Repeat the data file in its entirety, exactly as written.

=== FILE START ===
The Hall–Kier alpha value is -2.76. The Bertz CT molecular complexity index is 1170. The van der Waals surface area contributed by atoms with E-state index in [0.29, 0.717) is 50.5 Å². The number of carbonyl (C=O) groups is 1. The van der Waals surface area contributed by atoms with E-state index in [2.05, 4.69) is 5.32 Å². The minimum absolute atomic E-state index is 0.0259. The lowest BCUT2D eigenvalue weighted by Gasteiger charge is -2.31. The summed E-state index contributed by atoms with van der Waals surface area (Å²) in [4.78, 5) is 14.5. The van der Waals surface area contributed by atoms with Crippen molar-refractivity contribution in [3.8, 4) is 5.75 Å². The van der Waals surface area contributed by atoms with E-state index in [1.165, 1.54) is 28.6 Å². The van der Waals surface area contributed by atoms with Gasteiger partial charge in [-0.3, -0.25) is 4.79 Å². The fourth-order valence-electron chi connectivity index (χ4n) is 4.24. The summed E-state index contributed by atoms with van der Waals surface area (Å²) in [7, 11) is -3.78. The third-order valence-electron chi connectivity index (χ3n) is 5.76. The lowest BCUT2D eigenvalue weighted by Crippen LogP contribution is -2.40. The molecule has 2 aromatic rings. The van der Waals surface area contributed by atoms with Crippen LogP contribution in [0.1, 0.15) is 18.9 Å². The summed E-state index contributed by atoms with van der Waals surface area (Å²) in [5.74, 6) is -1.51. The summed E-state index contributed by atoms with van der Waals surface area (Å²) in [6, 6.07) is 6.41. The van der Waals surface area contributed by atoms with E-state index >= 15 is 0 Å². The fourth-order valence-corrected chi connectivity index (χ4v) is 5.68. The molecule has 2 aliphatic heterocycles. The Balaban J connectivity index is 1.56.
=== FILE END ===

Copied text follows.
The Hall–Kier alpha value is -2.76. The Bertz CT molecular complexity index is 1170. The van der Waals surface area contributed by atoms with E-state index in [0.29, 0.717) is 50.5 Å². The number of carbonyl (C=O) groups is 1. The van der Waals surface area contributed by atoms with E-state index in [2.05, 4.69) is 5.32 Å². The minimum absolute atomic E-state index is 0.0259. The lowest BCUT2D eigenvalue weighted by Gasteiger charge is -2.31. The summed E-state index contributed by atoms with van der Waals surface area (Å²) in [4.78, 5) is 14.5. The van der Waals surface area contributed by atoms with Crippen molar-refractivity contribution in [3.8, 4) is 5.75 Å². The van der Waals surface area contributed by atoms with E-state index in [1.165, 1.54) is 28.6 Å². The van der Waals surface area contributed by atoms with Gasteiger partial charge in [-0.3, -0.25) is 4.79 Å². The fourth-order valence-electron chi connectivity index (χ4n) is 4.24. The summed E-state index contributed by atoms with van der Waals surface area (Å²) in [7, 11) is -3.78. The third-order valence-electron chi connectivity index (χ3n) is 5.76. The lowest BCUT2D eigenvalue weighted by Crippen LogP contribution is -2.40. The molecule has 2 aromatic rings. The van der Waals surface area contributed by atoms with Crippen LogP contribution in [0.1, 0.15) is 18.9 Å². The summed E-state index contributed by atoms with van der Waals surface area (Å²) in [5.74, 6) is -1.51. The summed E-state index contributed by atoms with van der Waals surface area (Å²) in [6, 6.07) is 6.41. The van der Waals surface area contributed by atoms with E-state index >= 15 is 0 Å². The fourth-order valence-corrected chi connectivity index (χ4v) is 5.68. The molecule has 2 aliphatic heterocycles. The Balaban J connectivity index is 1.56.